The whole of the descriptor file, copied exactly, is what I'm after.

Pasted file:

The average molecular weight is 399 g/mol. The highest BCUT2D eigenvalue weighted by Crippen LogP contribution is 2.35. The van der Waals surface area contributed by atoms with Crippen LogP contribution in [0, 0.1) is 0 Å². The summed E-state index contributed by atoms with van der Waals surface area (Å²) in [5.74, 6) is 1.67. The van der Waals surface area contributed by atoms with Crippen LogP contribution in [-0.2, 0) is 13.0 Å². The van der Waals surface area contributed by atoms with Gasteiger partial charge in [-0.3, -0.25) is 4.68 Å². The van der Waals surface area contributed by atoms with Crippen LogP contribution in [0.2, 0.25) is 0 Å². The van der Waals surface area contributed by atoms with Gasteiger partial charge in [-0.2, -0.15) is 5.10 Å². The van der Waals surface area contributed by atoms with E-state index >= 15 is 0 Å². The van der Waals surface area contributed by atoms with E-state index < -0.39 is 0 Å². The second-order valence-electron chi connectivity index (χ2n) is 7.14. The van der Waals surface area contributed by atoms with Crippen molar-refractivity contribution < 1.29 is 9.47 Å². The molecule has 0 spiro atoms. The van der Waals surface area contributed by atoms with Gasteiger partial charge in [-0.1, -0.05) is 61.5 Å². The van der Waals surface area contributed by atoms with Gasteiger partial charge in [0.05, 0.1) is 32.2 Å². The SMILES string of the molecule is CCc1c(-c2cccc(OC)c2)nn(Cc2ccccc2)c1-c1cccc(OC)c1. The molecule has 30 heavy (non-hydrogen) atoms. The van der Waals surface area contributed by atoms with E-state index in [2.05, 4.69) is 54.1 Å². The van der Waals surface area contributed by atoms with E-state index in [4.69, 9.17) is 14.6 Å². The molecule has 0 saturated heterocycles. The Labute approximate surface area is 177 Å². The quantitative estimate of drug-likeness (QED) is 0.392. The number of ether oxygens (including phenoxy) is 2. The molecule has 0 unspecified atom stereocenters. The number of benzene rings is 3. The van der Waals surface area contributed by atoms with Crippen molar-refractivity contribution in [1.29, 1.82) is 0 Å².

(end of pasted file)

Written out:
The average molecular weight is 399 g/mol. The highest BCUT2D eigenvalue weighted by Crippen LogP contribution is 2.35. The van der Waals surface area contributed by atoms with Crippen LogP contribution in [0, 0.1) is 0 Å². The summed E-state index contributed by atoms with van der Waals surface area (Å²) in [5.74, 6) is 1.67. The van der Waals surface area contributed by atoms with Crippen LogP contribution in [-0.2, 0) is 13.0 Å². The van der Waals surface area contributed by atoms with Gasteiger partial charge in [-0.3, -0.25) is 4.68 Å². The van der Waals surface area contributed by atoms with Crippen LogP contribution in [0.2, 0.25) is 0 Å². The van der Waals surface area contributed by atoms with Gasteiger partial charge in [-0.2, -0.15) is 5.10 Å². The van der Waals surface area contributed by atoms with E-state index >= 15 is 0 Å². The van der Waals surface area contributed by atoms with E-state index < -0.39 is 0 Å². The second-order valence-electron chi connectivity index (χ2n) is 7.14. The van der Waals surface area contributed by atoms with Crippen molar-refractivity contribution < 1.29 is 9.47 Å². The molecule has 0 spiro atoms. The van der Waals surface area contributed by atoms with Gasteiger partial charge in [-0.1, -0.05) is 61.5 Å². The van der Waals surface area contributed by atoms with Gasteiger partial charge in [0.05, 0.1) is 32.2 Å². The SMILES string of the molecule is CCc1c(-c2cccc(OC)c2)nn(Cc2ccccc2)c1-c1cccc(OC)c1. The molecule has 30 heavy (non-hydrogen) atoms. The van der Waals surface area contributed by atoms with E-state index in [2.05, 4.69) is 54.1 Å². The van der Waals surface area contributed by atoms with E-state index in [4.69, 9.17) is 14.6 Å². The molecule has 0 saturated heterocycles. The Labute approximate surface area is 177 Å². The quantitative estimate of drug-likeness (QED) is 0.392. The number of ether oxygens (including phenoxy) is 2. The molecule has 0 unspecified atom stereocenters. The number of benzene rings is 3. The van der Waals surface area contributed by atoms with Crippen molar-refractivity contribution in [1.29, 1.82) is 0 Å².